Besides, when the parathyroid gland is located in the chest, ultrasound is useless. Sometimes roAlso computed tomography (CT) and magnetic resonance imaging (MRI) of the neck/chest. Interestingly, also in these studies, the parathyroid roAlso, it is similar to lymph node. Of the isotopic tests for parathyroid diagnosis, subtractive scintigraphy of the thyroid and parathyroid glands has been performed so far – Unfortunately, this method rois also not without its drawbacks: there are great difficulties in visualizing parathyroid glands of small dimensions, and detachedodistinguishing the parathyroid glands from a thyroid nodule can be quite a challenge.
Is there a chance for a breakthrough in parathyroid diagnosis?
A breakthrough in imaging of hyperparathyroidism may be PET, or positron emission tomography, using radioactive fluorine-labeled choline (PET/CT with 18F- choline). In our center, we have very good experience with this imaging method. To date, we have performed PET/CT with 18F- choline in nearly 60 patientsoIn with hyperparathyroidism (mainlyownie with the primary form) and in about 80-90 percent of. patients have been able to find hyperactive parathyroid glands. Importantly, this group of patients was previously diagnosed by other imaging modalities, and in most patientsoIn other methods have failed.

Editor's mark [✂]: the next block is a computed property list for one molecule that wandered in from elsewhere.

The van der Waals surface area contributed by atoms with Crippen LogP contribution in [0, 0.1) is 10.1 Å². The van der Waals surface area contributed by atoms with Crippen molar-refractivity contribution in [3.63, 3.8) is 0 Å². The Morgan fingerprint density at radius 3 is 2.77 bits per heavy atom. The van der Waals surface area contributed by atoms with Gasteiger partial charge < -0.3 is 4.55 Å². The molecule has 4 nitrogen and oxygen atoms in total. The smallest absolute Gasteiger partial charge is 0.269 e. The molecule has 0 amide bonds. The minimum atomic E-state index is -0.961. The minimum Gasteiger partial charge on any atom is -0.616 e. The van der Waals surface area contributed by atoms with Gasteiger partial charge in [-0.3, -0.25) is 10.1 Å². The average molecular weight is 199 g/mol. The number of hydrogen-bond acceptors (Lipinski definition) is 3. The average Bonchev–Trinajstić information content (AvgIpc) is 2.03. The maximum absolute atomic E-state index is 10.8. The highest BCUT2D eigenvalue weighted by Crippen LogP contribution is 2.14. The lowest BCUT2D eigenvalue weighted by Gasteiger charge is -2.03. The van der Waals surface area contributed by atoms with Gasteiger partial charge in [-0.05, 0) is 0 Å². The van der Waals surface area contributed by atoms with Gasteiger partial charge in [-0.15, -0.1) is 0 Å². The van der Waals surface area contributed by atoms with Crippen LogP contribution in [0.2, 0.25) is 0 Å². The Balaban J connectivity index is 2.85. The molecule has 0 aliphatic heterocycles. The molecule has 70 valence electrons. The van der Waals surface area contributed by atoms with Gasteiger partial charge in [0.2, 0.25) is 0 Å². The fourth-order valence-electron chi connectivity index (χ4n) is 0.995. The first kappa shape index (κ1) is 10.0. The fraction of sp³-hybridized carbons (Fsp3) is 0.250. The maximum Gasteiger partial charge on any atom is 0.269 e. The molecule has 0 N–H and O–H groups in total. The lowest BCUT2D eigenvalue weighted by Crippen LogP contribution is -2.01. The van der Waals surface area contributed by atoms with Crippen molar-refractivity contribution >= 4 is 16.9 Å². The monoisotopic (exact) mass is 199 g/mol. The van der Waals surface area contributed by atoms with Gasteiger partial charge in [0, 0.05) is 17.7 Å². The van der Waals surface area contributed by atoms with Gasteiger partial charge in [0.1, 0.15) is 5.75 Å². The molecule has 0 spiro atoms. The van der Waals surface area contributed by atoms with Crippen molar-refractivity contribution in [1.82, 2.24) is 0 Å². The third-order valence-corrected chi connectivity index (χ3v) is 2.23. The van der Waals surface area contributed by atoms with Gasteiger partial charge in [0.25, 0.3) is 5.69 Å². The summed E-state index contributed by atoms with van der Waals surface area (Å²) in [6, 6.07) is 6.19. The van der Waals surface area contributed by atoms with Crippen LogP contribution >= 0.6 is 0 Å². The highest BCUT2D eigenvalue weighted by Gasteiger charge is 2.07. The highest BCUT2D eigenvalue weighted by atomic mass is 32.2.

Can diagnostics using radioactive fluorine-labeled choline be offered to patients?
Our findings and the results from the roof the different centersoin foreign suggest that the 18F- choline PET/CT method may be a breakthrough in localizing hyperparathyroidism. The problem in performing this test is not the availability of scanneroIn PET/CT or 18F- choline radioimmunoassay, but no reimbursement for the test itself. It should be added that the radiolabeled 18F- choline is not an experimental substance. This is a radio-antigen firstly well known, secondly – approved for use in Poland, and in addition – reimbursed by the National Health Fund in the patientow with clear cell carcinomaor cancer of the kidney and with prostate cancer. Added to the criteriaoin reimbursement of the indication, which is hyperparathyroidism, would make it possible for us to perform such a study widely in Poland. This is certainly worth considering. From myoin with endocrinology specialists and surgeons involved in the treatment of hyperparathyroidism, it appears that such a test would help many patients.